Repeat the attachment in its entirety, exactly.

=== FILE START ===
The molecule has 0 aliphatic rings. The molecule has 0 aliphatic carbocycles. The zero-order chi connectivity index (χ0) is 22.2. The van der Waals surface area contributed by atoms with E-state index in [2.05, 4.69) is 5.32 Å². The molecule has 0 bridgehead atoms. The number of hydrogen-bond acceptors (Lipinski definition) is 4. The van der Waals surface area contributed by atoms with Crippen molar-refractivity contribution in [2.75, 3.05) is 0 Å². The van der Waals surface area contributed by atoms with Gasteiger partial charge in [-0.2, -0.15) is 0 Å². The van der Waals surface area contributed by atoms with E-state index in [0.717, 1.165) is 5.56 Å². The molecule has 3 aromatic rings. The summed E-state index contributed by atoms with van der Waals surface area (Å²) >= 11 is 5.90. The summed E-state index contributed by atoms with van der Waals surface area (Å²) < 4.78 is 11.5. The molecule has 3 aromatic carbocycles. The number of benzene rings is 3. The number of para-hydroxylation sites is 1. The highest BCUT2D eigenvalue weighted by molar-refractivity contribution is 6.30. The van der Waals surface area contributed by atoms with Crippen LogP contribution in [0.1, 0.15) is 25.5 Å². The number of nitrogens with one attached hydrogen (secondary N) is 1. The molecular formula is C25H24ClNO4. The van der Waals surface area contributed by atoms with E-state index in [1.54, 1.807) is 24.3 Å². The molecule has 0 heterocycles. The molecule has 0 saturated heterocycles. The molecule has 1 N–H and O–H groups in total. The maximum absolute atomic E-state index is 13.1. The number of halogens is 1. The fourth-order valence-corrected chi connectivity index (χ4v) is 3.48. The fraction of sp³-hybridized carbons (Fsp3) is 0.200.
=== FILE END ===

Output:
The molecule has 0 aliphatic rings. The molecule has 0 aliphatic carbocycles. The zero-order chi connectivity index (χ0) is 22.2. The van der Waals surface area contributed by atoms with E-state index in [2.05, 4.69) is 5.32 Å². The molecule has 0 bridgehead atoms. The number of hydrogen-bond acceptors (Lipinski definition) is 4. The van der Waals surface area contributed by atoms with Crippen molar-refractivity contribution in [2.75, 3.05) is 0 Å². The van der Waals surface area contributed by atoms with Gasteiger partial charge in [-0.2, -0.15) is 0 Å². The van der Waals surface area contributed by atoms with E-state index in [0.717, 1.165) is 5.56 Å². The molecule has 3 aromatic rings. The summed E-state index contributed by atoms with van der Waals surface area (Å²) >= 11 is 5.90. The summed E-state index contributed by atoms with van der Waals surface area (Å²) < 4.78 is 11.5. The molecule has 3 aromatic carbocycles. The number of benzene rings is 3. The number of para-hydroxylation sites is 1. The highest BCUT2D eigenvalue weighted by molar-refractivity contribution is 6.30. The van der Waals surface area contributed by atoms with Crippen LogP contribution in [0.1, 0.15) is 25.5 Å². The number of nitrogens with one attached hydrogen (secondary N) is 1. The molecular formula is C25H24ClNO4. The van der Waals surface area contributed by atoms with E-state index in [1.54, 1.807) is 24.3 Å². The molecule has 0 heterocycles. The molecule has 0 saturated heterocycles. The molecule has 1 N–H and O–H groups in total. The maximum absolute atomic E-state index is 13.1. The number of halogens is 1. The fourth-order valence-corrected chi connectivity index (χ4v) is 3.48. The fraction of sp³-hybridized carbons (Fsp3) is 0.200.